This wheel board will let big brother or sister easily hitch a ride on the stroller if their little legs aren't quite up for a full walk. We love the smart details that went into the design, including a slightly offset position so Mom or Dad can walk without bumping their legs. And because toddlers have strong opinions of their own, it's brilliant that the wheel board allows them to sit or stand.


3. Nuby Keepeez cup strap

If you know a little one gearing up for the major leagues with a killer throwing arm, this is a must-have so parents aren't buying new sippy cups on a weekly basis. Perfect for tethering to high chairs, strollers, car seats and shopping carts, it allows Mama to feel confident she'll return home with everything she left with in the first place.


4. Bugaboo footmuff

For those mamas who live anywhere where the temps regularly dip below 40 degrees Fahrenheit in the winter, this ultra-soft, comfortable footmuff is a lifesaver. Made with water-repellant microfleece, it keeps little ones dry and cozy—whether there is melting snow, a good drizzle or simply a spilled sippy cup.


5. Bugaboo stroller organizer

Because we know #mombrain is no joke, we are all for products that will help us stay organized—especially when out and about. With multiple zipper pockets, a sleek design and velcro straps that help it easily convert to a handbag when stepping away from the stroller, it helps keep essentials from spare diapers to the car keys within reach.


6. Bugaboo Turtle car seat

It may be called a car seat, but we love that this one is specifically designed to securely click into a stroller frame, too. (Meaning there is no need to wake up a sleeping baby for a car-to-stroller transfer!) More reasons to love it are the lightweight design, UPF 50+ sun protection shade and Merino wool inlay, meaning it's baby and mama friendly.


7. Chicco QuickSeat hook-on chair

This hook-on baby chair will almost certainly earn a spot on your most-used list. Perfect for dining out or simply giving your baby a space to sit, it's portable and beyond easy to install. (Plus, it's a great alternative to those questionably clean high chairs at many restaurants!)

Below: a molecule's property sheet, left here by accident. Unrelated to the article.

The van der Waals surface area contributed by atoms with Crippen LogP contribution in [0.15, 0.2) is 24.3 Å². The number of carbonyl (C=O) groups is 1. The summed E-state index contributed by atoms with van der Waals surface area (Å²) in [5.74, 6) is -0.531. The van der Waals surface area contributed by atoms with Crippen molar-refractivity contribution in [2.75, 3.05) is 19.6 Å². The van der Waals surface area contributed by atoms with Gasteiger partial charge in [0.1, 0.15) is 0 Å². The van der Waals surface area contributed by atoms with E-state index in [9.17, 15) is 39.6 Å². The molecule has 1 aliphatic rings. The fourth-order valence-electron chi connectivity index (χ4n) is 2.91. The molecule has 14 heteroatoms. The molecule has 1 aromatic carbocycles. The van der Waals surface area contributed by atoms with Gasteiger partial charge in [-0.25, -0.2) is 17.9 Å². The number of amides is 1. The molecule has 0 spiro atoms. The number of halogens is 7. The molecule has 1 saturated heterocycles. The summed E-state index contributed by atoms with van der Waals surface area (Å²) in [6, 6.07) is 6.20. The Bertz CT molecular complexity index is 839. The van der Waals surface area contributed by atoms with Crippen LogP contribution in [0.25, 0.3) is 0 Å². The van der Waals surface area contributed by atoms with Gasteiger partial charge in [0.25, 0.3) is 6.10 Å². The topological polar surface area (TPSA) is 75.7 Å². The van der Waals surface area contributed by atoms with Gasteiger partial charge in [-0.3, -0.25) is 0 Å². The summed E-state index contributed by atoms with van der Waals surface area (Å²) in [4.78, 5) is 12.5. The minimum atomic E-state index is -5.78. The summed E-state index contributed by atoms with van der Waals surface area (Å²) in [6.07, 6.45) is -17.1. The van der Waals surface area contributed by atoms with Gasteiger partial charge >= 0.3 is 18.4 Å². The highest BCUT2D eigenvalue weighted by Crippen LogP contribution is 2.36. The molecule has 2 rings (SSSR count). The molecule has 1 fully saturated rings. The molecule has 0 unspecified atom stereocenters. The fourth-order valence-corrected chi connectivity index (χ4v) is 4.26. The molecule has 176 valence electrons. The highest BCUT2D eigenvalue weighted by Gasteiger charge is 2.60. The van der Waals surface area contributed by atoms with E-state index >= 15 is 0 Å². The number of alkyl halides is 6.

8. Bugaboo stroller cup holder

Chasing after kids when out and about can work up a thirst, just like neighborhood strolls in the chillier months can get, well, chilly. So we love that this cup holder will help mama keep something for herself to drink close at hand. Designed to accommodate bottles of all sizes and easy to click onto any compatible stroller, it's a perfect stocking stuffer.


9. Bugaboo soft wool blanket

Fair warning with this luxe stroller blanket: It's so cozy that you might want to buy another one for yourself! Made with Merino wool that helps it stand up to any elements parents might encounter during an outing, it will help baby stay warm during the winter and cool enough as the temps start to pick up.


10. Munchkin silicone placemats

Made to roll and stow in a diaper bag, these silicone placemats will make dining out a (relatively) less messy experience. With raised edges that will help contain spills and a grippy bottom, they will stay in place on tables so that parents might be able to enjoy their own meals, too.


11. Bugaboo Breezy seat liner